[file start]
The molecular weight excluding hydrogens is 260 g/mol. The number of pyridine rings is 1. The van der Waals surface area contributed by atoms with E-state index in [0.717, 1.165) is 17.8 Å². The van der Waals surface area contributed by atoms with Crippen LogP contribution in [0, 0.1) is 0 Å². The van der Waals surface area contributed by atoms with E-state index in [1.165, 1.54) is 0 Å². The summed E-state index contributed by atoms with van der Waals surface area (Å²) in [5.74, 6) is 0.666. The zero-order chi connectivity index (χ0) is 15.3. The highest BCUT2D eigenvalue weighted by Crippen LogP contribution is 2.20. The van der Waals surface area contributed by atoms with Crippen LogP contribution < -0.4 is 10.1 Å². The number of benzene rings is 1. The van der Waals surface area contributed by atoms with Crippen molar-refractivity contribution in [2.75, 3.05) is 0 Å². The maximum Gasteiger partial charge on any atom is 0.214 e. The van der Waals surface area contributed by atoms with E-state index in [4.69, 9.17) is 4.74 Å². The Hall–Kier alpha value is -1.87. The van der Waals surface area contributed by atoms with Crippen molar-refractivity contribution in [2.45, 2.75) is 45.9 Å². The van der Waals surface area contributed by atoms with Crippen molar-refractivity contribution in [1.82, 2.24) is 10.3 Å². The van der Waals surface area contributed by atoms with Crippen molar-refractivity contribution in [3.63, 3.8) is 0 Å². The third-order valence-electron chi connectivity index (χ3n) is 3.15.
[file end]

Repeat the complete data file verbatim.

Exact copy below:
The molecular weight excluding hydrogens is 260 g/mol. The number of pyridine rings is 1. The van der Waals surface area contributed by atoms with E-state index in [0.717, 1.165) is 17.8 Å². The van der Waals surface area contributed by atoms with Crippen LogP contribution in [0, 0.1) is 0 Å². The van der Waals surface area contributed by atoms with E-state index in [1.165, 1.54) is 0 Å². The summed E-state index contributed by atoms with van der Waals surface area (Å²) in [5.74, 6) is 0.666. The zero-order chi connectivity index (χ0) is 15.3. The highest BCUT2D eigenvalue weighted by Crippen LogP contribution is 2.20. The van der Waals surface area contributed by atoms with Crippen LogP contribution < -0.4 is 10.1 Å². The number of benzene rings is 1. The van der Waals surface area contributed by atoms with Crippen molar-refractivity contribution in [2.75, 3.05) is 0 Å². The maximum Gasteiger partial charge on any atom is 0.214 e. The van der Waals surface area contributed by atoms with E-state index in [4.69, 9.17) is 4.74 Å². The Hall–Kier alpha value is -1.87. The van der Waals surface area contributed by atoms with Crippen molar-refractivity contribution in [2.45, 2.75) is 45.9 Å². The van der Waals surface area contributed by atoms with Crippen molar-refractivity contribution in [1.82, 2.24) is 10.3 Å². The van der Waals surface area contributed by atoms with Crippen molar-refractivity contribution in [3.63, 3.8) is 0 Å². The third-order valence-electron chi connectivity index (χ3n) is 3.15.